McDonald’s teams with AARP on national campaign to recruit older workers
McDonald’s, which often promotes itself as “America’s best first job,” has formed a partnership with AARP to hire more workers over the age of 50.
As part of the partnership, AARP will feature McDonald’s employment postings its job board. The company will also work with AARP on a five-state pilot program to match low income American seniors with jobs.
The fast food giant has previously reached out to older workers through local campaigns, but this marks its first national effort. Forty percent of McDonald’s workforce are teens, while only 11 percent are over 50.
One reason McD’s is looking to hire older workers is because teenagers and students typically aren’t available or willing to work earlier shifts. The breakfast shift starts at 5:00 a.m.
Another driver is that unemployment remains at near all-time lows. Finally, with today’s elders living longer and generally staying healthier than past generations, the U.S. Bureau of Labor Statistics (BLS) has named the 55-and-older population as the fastest-growing segment of the workforce since 1996. BLS projects those over 55 will represent 24.8 percent of the civilian workforce by 2024, up from just 12 percent two decades earlier. Many work to buffer their retirement savings.
For restaurants or stores, older workers can bring “soft” skills, such as experience in reacting to pressures, solving problems and collaborating with others. Older workers also tend to be more reliable and support a more diverse working environment. In McDonald’s statement, Susan Weinstock, AARP’s VP for Financial Resilience, cited the often surprise benefit of two-way mentoring, whereby both older and younger generations offer learnings for each other.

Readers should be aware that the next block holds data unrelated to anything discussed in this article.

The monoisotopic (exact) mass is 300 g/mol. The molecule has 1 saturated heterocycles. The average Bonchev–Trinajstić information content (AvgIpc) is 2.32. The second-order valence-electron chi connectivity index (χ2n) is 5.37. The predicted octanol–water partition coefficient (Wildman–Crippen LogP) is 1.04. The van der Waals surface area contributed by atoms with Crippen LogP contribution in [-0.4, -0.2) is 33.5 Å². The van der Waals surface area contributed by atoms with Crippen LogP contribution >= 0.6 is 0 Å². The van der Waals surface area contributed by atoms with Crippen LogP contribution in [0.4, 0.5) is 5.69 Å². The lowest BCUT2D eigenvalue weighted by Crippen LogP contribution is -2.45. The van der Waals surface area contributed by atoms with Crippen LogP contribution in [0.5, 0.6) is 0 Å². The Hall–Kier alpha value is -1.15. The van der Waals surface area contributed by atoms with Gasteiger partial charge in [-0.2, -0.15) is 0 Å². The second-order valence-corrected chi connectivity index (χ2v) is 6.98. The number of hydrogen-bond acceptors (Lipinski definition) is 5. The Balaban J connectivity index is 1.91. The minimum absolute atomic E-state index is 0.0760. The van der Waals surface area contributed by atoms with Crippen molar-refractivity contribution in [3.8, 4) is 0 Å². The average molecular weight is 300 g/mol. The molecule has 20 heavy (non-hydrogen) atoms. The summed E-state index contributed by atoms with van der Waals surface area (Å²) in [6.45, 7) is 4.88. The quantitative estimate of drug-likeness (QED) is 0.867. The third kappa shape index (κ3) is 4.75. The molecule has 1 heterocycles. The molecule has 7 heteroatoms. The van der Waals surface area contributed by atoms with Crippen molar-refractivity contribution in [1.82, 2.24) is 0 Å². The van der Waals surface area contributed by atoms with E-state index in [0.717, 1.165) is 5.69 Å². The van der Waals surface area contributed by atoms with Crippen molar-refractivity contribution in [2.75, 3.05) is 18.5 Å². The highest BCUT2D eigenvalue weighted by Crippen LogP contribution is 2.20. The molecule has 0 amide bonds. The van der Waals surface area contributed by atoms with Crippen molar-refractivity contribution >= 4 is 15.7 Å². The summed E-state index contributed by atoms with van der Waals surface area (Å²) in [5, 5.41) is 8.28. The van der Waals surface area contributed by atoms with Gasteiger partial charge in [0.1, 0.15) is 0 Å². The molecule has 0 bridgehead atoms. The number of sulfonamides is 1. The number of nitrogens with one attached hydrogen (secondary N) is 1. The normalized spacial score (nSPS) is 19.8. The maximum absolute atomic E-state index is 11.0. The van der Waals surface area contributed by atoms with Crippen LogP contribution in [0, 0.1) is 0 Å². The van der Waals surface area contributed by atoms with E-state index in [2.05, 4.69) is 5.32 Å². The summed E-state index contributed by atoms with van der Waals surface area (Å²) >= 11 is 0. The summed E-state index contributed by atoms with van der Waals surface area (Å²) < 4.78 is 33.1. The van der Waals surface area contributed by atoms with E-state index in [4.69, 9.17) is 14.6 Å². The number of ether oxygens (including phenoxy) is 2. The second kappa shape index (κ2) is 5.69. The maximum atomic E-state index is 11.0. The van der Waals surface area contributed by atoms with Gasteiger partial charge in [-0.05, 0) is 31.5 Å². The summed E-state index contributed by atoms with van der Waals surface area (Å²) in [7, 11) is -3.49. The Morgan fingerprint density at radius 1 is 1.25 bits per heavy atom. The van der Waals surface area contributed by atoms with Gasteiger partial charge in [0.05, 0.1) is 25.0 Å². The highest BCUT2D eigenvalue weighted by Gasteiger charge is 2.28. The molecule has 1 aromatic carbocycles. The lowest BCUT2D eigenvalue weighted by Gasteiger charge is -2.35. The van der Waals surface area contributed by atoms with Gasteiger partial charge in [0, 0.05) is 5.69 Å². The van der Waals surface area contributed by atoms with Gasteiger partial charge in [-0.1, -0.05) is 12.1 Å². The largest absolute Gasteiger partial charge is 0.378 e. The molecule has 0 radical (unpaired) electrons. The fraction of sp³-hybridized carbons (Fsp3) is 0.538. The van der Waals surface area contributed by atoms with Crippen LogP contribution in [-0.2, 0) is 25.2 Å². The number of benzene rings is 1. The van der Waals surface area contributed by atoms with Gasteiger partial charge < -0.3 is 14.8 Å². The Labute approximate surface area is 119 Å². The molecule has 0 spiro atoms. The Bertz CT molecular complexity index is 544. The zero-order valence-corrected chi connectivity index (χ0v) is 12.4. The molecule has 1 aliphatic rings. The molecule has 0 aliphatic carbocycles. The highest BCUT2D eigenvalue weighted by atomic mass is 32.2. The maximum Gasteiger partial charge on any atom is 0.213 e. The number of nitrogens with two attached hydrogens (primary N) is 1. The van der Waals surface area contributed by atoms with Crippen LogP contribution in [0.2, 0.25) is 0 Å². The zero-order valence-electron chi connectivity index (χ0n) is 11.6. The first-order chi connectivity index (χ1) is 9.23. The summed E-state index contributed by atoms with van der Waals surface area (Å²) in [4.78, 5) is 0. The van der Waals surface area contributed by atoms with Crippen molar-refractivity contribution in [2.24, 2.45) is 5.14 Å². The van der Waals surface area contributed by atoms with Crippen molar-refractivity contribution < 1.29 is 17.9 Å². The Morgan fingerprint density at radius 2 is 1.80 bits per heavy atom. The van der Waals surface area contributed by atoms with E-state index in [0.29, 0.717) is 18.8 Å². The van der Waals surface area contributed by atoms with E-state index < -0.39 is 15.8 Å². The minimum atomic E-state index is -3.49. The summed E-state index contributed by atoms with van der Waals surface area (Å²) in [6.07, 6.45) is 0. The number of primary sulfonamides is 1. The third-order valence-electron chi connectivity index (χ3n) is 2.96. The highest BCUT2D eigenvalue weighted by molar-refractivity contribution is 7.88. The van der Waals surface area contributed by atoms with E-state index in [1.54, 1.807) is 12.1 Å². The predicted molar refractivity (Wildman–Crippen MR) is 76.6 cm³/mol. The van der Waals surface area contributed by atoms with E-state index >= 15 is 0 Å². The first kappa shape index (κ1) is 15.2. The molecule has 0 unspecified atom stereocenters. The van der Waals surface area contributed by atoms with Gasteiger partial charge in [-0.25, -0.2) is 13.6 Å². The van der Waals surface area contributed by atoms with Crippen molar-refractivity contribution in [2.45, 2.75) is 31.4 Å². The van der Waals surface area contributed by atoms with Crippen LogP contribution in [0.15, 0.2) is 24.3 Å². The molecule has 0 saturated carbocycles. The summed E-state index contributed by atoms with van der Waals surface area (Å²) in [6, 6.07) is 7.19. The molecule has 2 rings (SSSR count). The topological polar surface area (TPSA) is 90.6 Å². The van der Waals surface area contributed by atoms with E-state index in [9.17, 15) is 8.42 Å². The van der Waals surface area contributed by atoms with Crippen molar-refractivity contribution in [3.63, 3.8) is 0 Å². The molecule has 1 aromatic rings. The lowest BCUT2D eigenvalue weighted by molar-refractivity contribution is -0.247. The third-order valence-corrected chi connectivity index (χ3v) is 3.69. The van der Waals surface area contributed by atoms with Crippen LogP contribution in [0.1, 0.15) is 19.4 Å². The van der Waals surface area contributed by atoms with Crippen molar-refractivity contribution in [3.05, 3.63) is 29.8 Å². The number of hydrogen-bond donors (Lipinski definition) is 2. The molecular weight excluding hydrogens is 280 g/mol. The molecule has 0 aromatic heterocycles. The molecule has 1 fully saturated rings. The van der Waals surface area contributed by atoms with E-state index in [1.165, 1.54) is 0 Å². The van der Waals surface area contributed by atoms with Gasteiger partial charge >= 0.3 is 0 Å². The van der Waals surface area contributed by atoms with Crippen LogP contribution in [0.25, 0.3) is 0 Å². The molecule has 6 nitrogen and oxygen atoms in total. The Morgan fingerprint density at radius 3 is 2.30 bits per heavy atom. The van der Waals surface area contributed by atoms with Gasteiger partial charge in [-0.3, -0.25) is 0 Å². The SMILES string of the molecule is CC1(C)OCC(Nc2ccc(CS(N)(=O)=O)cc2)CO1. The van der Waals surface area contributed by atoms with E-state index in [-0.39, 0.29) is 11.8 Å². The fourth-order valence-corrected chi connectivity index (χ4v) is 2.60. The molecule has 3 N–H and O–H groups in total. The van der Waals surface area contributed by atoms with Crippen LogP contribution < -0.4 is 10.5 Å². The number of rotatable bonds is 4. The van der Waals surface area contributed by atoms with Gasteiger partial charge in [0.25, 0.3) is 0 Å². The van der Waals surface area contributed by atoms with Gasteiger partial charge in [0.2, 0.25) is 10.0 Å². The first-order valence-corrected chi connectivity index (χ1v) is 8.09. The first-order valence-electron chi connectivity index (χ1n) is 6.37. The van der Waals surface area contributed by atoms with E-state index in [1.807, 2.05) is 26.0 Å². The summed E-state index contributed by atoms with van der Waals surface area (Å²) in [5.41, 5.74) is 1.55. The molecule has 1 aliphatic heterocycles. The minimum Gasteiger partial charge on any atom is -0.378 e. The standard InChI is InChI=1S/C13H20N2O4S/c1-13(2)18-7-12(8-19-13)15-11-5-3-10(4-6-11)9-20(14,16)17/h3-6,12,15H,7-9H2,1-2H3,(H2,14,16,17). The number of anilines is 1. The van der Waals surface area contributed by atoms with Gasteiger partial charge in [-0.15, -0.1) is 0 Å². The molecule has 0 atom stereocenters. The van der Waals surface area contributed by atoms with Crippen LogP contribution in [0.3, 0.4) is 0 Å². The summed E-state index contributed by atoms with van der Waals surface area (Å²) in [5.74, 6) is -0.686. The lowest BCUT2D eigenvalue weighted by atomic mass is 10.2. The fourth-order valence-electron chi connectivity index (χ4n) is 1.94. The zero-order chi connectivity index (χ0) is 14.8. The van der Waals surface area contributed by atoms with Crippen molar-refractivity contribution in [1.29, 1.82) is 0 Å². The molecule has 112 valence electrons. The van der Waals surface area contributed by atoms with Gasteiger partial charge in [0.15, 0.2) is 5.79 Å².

One risk of hiring older workers may be generational conflicts that can arise, including an uneasiness working under younger supervisors.
Hiring managers often have a conscious or unconscious bias toward older hires, as well. Studies regularly find rampant age discrimination across industries. In what many view as ageism, common stereotypes about older workers are that they are not adaptable, less tech-savvy and not trainable.
- McDonald’s Collaborates with AARP and AARP Foundation for Multi-Generational Summer Hiring Push – McDonald’s
- McDonald’s is teaming up with AARP to hire older workers – CNBC
- McDonald’s commits to hiring older Americans to fill jobs – USA Today
- Are older workers retail’s ideal employees? – RetailWire
DISCUSSION QUESTIONS: Do you see more pros than cons for retailers and food establishments in hiring a greater percentage of older workers? What are the best ways to address age biases, whether from younger or older employees?